Sound, Movement, and Emotion: An Historically-Informed Performance at a Viking Burial Site

Shane McLeod, Frances Wilkins, Carlos Galan-Diaz

Research output: Contribution to journalArticlepeer-review


Launched in 2014, the aim of the Funeralscapes project is to explore the interplay between landscape, music and emotion by conducting re-enactment fieldwork at pre-modern burial sites in Scotland. In 2014 re-creations of aspects of a Viking funeral at an archaeologically attested Viking burial site was conducted with adult and primary school aged community volunteers on the Isle of Eigg. The aim was to investigate how Viking Age funeral music and movement (such as processions) could have worked in their immediate environment, and what emotional responses the modern-day participants had to the landscape and music. Following a brief outline of the site and performance choices, this paper draws upon fieldwork and interviews conducted with the participants following the re-enactments. It particularly comments upon the dramatic performance of heritage as a method through which the past is taught and remembered.
Original languageEnglish
Pages (from-to)121-131
Number of pages11
JournalNorthern Scotland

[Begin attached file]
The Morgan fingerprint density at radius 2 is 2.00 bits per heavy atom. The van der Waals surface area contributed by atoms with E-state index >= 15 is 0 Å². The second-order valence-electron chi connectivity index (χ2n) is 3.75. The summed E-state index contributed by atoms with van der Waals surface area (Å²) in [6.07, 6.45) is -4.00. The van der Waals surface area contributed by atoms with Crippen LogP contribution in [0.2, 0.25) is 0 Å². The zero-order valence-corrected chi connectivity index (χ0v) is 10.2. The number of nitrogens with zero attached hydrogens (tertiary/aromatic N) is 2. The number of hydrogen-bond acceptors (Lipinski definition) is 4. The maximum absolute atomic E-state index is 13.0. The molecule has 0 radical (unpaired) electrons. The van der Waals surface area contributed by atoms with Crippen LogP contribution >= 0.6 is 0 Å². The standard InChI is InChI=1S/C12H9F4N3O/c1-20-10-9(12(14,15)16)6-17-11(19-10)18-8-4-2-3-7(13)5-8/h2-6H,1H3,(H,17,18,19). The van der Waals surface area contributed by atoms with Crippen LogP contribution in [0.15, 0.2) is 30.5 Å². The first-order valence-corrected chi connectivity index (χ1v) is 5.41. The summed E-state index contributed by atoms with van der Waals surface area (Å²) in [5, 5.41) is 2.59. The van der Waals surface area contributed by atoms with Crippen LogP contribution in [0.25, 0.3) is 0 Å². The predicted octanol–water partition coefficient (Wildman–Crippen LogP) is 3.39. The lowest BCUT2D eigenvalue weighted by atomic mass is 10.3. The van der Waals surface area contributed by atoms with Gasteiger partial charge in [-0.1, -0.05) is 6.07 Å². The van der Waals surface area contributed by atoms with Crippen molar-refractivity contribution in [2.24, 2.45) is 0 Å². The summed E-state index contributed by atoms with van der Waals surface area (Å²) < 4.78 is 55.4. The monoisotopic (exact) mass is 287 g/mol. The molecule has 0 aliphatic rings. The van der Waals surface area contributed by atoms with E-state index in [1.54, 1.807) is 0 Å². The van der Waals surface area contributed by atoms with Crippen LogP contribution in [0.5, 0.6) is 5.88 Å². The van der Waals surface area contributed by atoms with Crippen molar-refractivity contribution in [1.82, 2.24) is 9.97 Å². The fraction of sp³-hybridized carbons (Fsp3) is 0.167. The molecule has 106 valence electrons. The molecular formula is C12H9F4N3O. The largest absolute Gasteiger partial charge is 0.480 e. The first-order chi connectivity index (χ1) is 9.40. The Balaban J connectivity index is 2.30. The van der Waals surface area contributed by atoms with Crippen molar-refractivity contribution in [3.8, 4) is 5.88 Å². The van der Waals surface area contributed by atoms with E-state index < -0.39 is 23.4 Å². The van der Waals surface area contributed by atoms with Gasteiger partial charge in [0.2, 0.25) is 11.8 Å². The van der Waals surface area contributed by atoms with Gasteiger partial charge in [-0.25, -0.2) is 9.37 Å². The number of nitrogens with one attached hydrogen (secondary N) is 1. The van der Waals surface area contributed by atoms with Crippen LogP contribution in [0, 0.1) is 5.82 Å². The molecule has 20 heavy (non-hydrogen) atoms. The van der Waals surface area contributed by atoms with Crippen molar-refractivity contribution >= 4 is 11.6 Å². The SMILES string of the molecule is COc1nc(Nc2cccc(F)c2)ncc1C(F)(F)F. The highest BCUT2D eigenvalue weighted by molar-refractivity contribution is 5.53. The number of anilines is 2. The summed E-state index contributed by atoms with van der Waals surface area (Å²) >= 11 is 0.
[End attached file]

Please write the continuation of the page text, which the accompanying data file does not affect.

Issue number2
Early online date19 Nov 2019
Publication statusPublished - Nov 2019

Bibliographical note

Kirsty L. Holstead, who at the time worked as a researcher at the James Hutton Institute, Aberdeen. In addition to Kirsty, we would like to thank the How to Collaborate Virtually fund from the Centre for Academic Development (University of Aberdeen), The North Small Project Funding (University of Aberdeen), Public Engagement with Research Unit (University of Aberdeen), the researcher's respective departments, Glasgow Vikings and Asgard Crafts for lending us shields, all of the participants, and those who offered advice along the way, including the reviewer.


  • Hebrides
  • re-enactment
  • skaldic poetry
  • Viking age funerals
  • Viking age music


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